Imagine you have the whole year to yourself. You essentially have no responsibilities, no one telling you what to do, no objectives to complete and nowhere to be. You could be anywhere you want, doing anything you want, with anyone you want.
How would you pass your time?
First, let’s look at a difference between traveling alone and traveling with others.
When you’re traveling with another person, you’re more invested in a joint experience. You’re more consumed with the person you’ve come along with: your conversation, mutual interests and the overall outcome of a shared experience. There isn’t as much space for observation and reflection. Furthermore, chances are the person you are traveling with has a worldview quite aligned with your own, giving you a constant frame of familiarity to latch onto. Thus, it can become easier to hold onto ideas and mindsets from home. While traveling with others is great, it also may keep us enclosed in bubbles of familiarity.
Yet, when you travel alone to unfamiliar cultures, most, if not all the things you identify with are no longer present. The only thing you can latch onto is yourself – as it unfolds and transforms in each and every moment. Thus, you spend less time in home-brought familiarity, and more time in reflection. This can be very rewarding, as it allows you to digest your exposure to different cultures, ways of living and thinking more fully. You can start to seek your own answers to your own questions, outside of the influence of a travel partner. It can enable you to take a step back from your cultural conditioning and ask questions such as: “why do we do the things we do?” “What does success mean to me?” “What is truly important in my life?”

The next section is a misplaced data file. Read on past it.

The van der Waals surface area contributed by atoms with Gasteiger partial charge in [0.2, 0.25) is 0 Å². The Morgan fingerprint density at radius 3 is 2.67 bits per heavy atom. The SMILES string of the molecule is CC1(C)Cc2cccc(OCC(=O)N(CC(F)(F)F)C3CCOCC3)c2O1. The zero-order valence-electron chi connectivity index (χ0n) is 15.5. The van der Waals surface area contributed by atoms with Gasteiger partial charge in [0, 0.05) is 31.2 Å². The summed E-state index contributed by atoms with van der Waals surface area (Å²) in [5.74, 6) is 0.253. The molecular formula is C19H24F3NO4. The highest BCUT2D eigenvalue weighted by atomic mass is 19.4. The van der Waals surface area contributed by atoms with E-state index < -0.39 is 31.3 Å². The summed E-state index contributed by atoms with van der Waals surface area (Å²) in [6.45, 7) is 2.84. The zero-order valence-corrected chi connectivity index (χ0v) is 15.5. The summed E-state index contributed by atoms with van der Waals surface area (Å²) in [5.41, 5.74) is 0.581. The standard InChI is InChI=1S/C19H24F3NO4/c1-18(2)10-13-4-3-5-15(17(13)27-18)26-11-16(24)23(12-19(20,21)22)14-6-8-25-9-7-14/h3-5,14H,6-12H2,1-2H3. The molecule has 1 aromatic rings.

Seeing different ways of life can stimulate internal questioning, leading to a dissection of previously held mentalities. And being alone gives ample space to do just that.
Though if we’re not used to being alone, solo travel can be difficult. As when we’re alone for prolonged periods of times, we spend more time reflecting, more time in intimate presence with our headspace. At home we’re used to constantly interacting with our friends or stimulating ourselves, but when we travel alone, these constructs fade away; there are fewer distractions. Thus, our mental ruminations can become magnified, and if we aren’t used to this, then our problems may also become magnified.
“Wherever you go, you take yourself with you,” Neil Gaiman.
Digital media paints a fantastical picture of travel. Beautiful pictures are shared, and it’s easy to think of it as completely liberating. It’s easy to think that travel entails doing whatever you want, wherever you want, and however you want – which it does. But what does that actually mean? It means there is no habitual living. It means you’re in a new country with little familiarity, where everybody else is going about their daily lives; no one is waiting to throw a party for your arrival. What you do in each and every moment is up to your discretion. So, if you had a whole year to yourself, what would you do? How would you pass your time?
This isn’t an easy question, as we are used to having our time organized and our lives planned. We talk about our five and ten year goals as we go through a rigid schooling system with a pre-destined professional tract. With the best of intentions, we always are working toward something. Yet, rarely do we do things without expecting to get somewhere or something in return.
Additionally, we don’t spend many moments by ourselves. We are constantly interacting with others, either physically or digitally. In this sense, it’s easy to become heavily influenced by the people and culture we’re surrounded by; our personalities can become molded by our professional settings and our social circles. We may be familiar with the systems we’re apart of and how we relate to them, but estranged from the “I” behind these relationships. In the process of interacting, relating and identifying with external things, it’s easy to lose sight of the internal self.